Oil is among a number of commodities that have rallied hard this year as investors wager that the economic recovery from the coronavirus outbreak will spur consumption. The IEA said in its monthly report the supply glut created by the pandemic has cleared. Still, Covid-19 flare-ups in many parts of Asia, particularly India, continue to cloud the outlook for consumption. WTI is $64.72; Brent is $67.95
Booming holiday travel and greater mobility have pushed motor fuel prices back to pre-pandemic levels. Wholesale gasoline rose to the highest since September 2019 late last month, data from the National Bureau of Statistics show. On the first day of China's three-day ‘Tomb-Sweeping’ break in early April, people made more than 34 million road trips, marginally lower than the same period two years ago, the government said in a statement. WTI is $65.75; Brent is $68.98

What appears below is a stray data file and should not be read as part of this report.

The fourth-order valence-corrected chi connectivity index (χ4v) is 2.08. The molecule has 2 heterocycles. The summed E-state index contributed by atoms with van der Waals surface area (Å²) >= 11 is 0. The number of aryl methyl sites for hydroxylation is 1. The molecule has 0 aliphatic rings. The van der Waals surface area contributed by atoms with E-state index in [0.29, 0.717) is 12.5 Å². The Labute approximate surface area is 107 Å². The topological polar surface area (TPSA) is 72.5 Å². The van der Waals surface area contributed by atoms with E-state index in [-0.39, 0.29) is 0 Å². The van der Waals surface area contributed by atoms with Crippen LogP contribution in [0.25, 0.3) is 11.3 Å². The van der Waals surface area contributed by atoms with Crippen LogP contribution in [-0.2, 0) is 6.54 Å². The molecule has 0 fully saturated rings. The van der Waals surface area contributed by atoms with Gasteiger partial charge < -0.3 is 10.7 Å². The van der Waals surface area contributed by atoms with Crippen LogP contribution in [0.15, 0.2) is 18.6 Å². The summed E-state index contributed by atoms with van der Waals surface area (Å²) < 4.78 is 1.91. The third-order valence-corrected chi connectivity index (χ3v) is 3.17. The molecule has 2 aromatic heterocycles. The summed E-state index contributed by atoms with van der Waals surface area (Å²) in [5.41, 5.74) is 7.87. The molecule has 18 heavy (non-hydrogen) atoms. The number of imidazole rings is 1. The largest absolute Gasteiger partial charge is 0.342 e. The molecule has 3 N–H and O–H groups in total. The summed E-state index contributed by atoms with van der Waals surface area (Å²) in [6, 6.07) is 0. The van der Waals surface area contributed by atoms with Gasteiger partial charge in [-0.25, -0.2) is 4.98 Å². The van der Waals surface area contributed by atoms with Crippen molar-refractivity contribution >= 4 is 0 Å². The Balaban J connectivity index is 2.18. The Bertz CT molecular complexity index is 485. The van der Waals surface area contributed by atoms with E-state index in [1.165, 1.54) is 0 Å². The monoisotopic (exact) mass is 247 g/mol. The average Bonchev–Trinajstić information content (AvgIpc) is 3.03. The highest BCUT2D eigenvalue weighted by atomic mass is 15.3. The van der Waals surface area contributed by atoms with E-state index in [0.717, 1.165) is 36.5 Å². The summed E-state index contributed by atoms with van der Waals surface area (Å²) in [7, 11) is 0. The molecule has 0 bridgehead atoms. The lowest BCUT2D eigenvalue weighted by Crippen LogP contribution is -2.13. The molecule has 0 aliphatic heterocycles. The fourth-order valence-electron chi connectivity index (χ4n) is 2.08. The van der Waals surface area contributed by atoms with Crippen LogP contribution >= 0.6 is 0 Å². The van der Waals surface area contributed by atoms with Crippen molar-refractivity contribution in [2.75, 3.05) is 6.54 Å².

U.S. crude futures were down 1.2%. Gasoline and heating-oil markets were also weaker with the hacked Colonial Pipeline system in the U.S. returning operations at one section of the key link. Full services are expected by the end of the week, though some Gulf Coast refiners are already cutting processing. WTI is $64.42; Brent is $67.80
Oil has surged by about a third this year as the rapid roll-out of coronavirus vaccines across the U.S. and Europe prompted the lifting of social-distancing measures and travel curbs. Consumption of fuels including gasoline and jet fuel has been rising as millions of people return to work, boosting personal mobility and the use of cars. The recovery in demand has the potential to make the Colonial outage feel all the more acute. WTI is $65.27; Brent is $68.72
West Texas Intermediate futures were steady on Friday. The U.S. benchmark is on track for a 1.7% gain this week and is set for its first back-to-back weekly increase since early March as vaccine-aided economic activity picks up in the U.S., Europe, and China. WTI is $64.41; Brent is $67.85
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